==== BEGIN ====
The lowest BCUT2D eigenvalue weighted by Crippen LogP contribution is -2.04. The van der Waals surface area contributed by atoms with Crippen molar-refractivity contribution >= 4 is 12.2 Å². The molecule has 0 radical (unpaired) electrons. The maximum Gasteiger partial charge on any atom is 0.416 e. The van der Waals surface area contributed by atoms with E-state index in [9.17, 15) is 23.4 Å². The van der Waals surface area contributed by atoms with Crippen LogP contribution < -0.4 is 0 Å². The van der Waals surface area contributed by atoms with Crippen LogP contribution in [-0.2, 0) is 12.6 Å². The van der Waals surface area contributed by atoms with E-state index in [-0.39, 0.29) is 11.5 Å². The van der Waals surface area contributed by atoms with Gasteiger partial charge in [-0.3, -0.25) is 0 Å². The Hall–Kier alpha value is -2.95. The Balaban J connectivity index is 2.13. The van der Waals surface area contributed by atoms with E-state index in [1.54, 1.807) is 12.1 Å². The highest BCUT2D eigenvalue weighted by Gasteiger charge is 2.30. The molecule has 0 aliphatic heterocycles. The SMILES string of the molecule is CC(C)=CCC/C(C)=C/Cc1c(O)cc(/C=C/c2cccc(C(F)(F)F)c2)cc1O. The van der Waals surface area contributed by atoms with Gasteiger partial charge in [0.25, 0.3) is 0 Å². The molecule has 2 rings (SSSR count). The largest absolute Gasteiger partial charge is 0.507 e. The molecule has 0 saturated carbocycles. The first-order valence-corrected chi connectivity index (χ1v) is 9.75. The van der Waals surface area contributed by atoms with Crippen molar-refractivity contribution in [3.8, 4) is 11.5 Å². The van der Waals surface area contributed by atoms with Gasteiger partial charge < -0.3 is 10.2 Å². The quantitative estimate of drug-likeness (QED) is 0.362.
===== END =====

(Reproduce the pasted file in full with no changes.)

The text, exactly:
The lowest BCUT2D eigenvalue weighted by Crippen LogP contribution is -2.04. The van der Waals surface area contributed by atoms with Crippen molar-refractivity contribution >= 4 is 12.2 Å². The molecule has 0 radical (unpaired) electrons. The maximum Gasteiger partial charge on any atom is 0.416 e. The van der Waals surface area contributed by atoms with E-state index in [9.17, 15) is 23.4 Å². The van der Waals surface area contributed by atoms with Crippen LogP contribution < -0.4 is 0 Å². The van der Waals surface area contributed by atoms with Crippen LogP contribution in [-0.2, 0) is 12.6 Å². The van der Waals surface area contributed by atoms with E-state index in [-0.39, 0.29) is 11.5 Å². The van der Waals surface area contributed by atoms with Gasteiger partial charge in [-0.3, -0.25) is 0 Å². The Hall–Kier alpha value is -2.95. The Balaban J connectivity index is 2.13. The van der Waals surface area contributed by atoms with E-state index in [1.54, 1.807) is 12.1 Å². The highest BCUT2D eigenvalue weighted by Gasteiger charge is 2.30. The molecule has 0 aliphatic heterocycles. The SMILES string of the molecule is CC(C)=CCC/C(C)=C/Cc1c(O)cc(/C=C/c2cccc(C(F)(F)F)c2)cc1O. The van der Waals surface area contributed by atoms with Gasteiger partial charge in [0.25, 0.3) is 0 Å². The molecule has 2 rings (SSSR count). The largest absolute Gasteiger partial charge is 0.507 e. The molecule has 0 saturated carbocycles. The first-order valence-corrected chi connectivity index (χ1v) is 9.75. The van der Waals surface area contributed by atoms with Crippen molar-refractivity contribution in [3.8, 4) is 11.5 Å². The van der Waals surface area contributed by atoms with Gasteiger partial charge < -0.3 is 10.2 Å². The quantitative estimate of drug-likeness (QED) is 0.362.